Bob Drake's first solo album for ReR/Recommended, Little Black Train took a step sideways from his records with Thinking Plague, Hail, and 5uu's, but at the same time it determined the direction of his career for the next few years. Among the 15 short pieces, one finds the seeds to his next two solo albums and 5uu's' magnificent Crisis in Clay. Each track is a masterpiece of creative songwriting, playing, and engineering. Drake plays all instruments and fuses influences as if time and space didn't matter. Disjointed rock beats meet ghostly violin, hillbilly guitar, prog rock synths, and postmodern dissonance. The guitarist draws from both Fred Frith and Steve Howe, reuniting England's two most influential six-string players of the 1970s, however far apart they used to be. He adopts Howe's fondness for hillbilly music ("Dust Bowl" could have come out of Beginnings) and a certain pomposity associated with progressive rock ("Same Old Story"), but also picks up most of the elements inherent to Henry Cow's Rock in Opposition. Yet, it is Drake's own brand of tortured soul melodies and spectre-like atmospheres that give Little Black Train its distinctive aura. Not as enthralling as 2002's The Skull Mailbox (And Other Houses) (but "The Unattended Funeral" already hints at that direction, style and concept wise) and a lot more rock, this first solo opus remains a must-have for the avant prog fan.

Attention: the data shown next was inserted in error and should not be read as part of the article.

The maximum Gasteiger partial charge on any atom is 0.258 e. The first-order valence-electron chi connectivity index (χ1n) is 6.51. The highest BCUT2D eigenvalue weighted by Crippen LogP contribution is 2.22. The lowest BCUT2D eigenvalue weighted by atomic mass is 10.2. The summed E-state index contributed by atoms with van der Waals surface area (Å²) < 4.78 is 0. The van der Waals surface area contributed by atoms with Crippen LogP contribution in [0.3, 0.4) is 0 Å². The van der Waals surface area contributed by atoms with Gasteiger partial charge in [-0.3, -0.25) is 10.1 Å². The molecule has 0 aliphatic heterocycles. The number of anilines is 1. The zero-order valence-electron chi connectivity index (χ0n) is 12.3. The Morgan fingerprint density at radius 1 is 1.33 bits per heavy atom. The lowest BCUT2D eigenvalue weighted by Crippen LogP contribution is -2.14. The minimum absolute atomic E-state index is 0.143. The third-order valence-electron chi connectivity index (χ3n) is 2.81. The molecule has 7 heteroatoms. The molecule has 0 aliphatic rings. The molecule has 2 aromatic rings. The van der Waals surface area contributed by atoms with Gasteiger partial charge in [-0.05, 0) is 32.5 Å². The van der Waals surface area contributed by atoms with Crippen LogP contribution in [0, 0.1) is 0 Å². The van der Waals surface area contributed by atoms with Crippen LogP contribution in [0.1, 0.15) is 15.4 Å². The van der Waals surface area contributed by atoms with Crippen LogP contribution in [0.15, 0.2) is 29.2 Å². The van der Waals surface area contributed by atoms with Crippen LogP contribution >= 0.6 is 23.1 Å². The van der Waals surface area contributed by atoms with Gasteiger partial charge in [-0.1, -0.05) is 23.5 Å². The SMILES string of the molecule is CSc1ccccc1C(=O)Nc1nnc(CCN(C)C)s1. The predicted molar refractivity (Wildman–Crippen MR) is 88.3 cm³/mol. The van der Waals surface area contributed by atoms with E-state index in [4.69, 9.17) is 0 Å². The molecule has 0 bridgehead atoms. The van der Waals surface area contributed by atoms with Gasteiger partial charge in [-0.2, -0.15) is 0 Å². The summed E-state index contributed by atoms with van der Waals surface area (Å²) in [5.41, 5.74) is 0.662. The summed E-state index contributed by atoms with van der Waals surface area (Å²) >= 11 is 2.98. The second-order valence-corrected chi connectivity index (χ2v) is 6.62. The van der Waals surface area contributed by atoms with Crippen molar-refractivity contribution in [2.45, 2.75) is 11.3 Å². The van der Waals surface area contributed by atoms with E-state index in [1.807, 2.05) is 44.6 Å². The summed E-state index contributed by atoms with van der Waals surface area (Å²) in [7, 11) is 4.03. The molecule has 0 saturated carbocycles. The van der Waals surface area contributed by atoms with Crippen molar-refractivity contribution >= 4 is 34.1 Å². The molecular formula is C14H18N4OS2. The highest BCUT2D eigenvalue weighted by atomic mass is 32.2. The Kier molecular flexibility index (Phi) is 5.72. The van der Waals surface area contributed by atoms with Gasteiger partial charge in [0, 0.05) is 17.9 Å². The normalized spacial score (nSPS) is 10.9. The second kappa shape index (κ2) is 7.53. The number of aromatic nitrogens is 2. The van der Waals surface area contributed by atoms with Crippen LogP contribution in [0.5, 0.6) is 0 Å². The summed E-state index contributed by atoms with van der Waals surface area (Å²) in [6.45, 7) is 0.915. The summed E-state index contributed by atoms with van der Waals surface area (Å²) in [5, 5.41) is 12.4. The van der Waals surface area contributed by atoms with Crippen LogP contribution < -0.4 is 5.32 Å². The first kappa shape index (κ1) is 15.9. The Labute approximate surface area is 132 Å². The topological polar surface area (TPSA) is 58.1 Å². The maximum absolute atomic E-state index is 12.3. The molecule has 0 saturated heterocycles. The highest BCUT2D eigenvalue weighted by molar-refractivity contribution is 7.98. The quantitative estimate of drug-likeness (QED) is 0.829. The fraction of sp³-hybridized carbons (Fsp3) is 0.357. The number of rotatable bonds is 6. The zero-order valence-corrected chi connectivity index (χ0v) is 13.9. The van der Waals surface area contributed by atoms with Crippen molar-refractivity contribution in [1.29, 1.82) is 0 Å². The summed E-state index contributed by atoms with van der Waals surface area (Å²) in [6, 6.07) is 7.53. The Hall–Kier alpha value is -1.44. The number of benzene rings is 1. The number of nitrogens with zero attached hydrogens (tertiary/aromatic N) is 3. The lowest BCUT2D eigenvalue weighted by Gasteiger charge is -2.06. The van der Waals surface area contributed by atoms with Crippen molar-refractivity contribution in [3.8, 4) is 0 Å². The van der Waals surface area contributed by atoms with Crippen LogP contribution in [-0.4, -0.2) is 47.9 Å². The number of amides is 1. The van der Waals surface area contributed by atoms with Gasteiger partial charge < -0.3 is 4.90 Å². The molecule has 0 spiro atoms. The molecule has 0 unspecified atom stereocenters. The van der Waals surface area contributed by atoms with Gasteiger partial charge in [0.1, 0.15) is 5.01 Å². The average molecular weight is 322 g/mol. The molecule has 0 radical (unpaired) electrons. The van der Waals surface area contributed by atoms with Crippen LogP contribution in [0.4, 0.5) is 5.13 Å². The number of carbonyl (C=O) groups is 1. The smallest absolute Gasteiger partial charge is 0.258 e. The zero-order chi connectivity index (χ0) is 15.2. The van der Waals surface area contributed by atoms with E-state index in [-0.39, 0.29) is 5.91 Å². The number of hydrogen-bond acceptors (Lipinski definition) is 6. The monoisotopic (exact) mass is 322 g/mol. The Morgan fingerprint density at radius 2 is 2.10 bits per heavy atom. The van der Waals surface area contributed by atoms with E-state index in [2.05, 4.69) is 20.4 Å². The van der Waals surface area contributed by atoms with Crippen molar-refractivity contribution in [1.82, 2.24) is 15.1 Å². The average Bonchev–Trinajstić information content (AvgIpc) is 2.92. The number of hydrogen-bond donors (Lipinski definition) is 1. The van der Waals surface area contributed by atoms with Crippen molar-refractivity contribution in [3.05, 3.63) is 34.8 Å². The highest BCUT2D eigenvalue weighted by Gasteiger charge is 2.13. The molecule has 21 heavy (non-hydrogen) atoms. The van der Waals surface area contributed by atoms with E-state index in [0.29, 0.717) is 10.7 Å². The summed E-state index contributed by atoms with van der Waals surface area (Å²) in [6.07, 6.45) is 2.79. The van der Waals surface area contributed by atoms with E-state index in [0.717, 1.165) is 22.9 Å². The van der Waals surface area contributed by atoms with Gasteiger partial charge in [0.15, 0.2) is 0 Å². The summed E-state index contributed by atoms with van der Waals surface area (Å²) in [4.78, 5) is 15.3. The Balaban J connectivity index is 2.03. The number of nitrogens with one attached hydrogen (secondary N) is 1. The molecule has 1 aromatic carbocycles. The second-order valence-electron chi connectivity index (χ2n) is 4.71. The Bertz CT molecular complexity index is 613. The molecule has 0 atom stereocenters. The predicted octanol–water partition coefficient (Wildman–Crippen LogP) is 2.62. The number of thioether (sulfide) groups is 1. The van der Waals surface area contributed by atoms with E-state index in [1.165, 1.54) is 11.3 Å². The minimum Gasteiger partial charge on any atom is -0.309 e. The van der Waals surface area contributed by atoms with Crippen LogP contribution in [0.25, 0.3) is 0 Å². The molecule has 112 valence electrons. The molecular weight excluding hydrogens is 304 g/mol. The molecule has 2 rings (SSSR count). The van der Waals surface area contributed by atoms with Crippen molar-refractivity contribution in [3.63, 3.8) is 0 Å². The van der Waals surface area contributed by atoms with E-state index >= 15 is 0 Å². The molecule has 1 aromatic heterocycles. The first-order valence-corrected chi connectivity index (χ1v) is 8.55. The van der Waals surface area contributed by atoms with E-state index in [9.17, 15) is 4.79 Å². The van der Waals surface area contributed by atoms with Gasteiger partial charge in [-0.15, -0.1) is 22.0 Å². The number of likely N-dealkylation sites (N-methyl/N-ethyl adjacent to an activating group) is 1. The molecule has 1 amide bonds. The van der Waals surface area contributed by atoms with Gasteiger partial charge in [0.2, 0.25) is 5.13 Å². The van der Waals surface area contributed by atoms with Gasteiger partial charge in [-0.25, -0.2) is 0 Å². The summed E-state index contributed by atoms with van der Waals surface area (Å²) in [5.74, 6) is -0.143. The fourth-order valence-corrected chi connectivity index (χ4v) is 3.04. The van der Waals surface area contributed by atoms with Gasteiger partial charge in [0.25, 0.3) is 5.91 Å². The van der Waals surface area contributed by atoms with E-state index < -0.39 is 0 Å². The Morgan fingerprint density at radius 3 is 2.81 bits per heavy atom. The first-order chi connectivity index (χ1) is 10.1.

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AllMusic Review by François Couture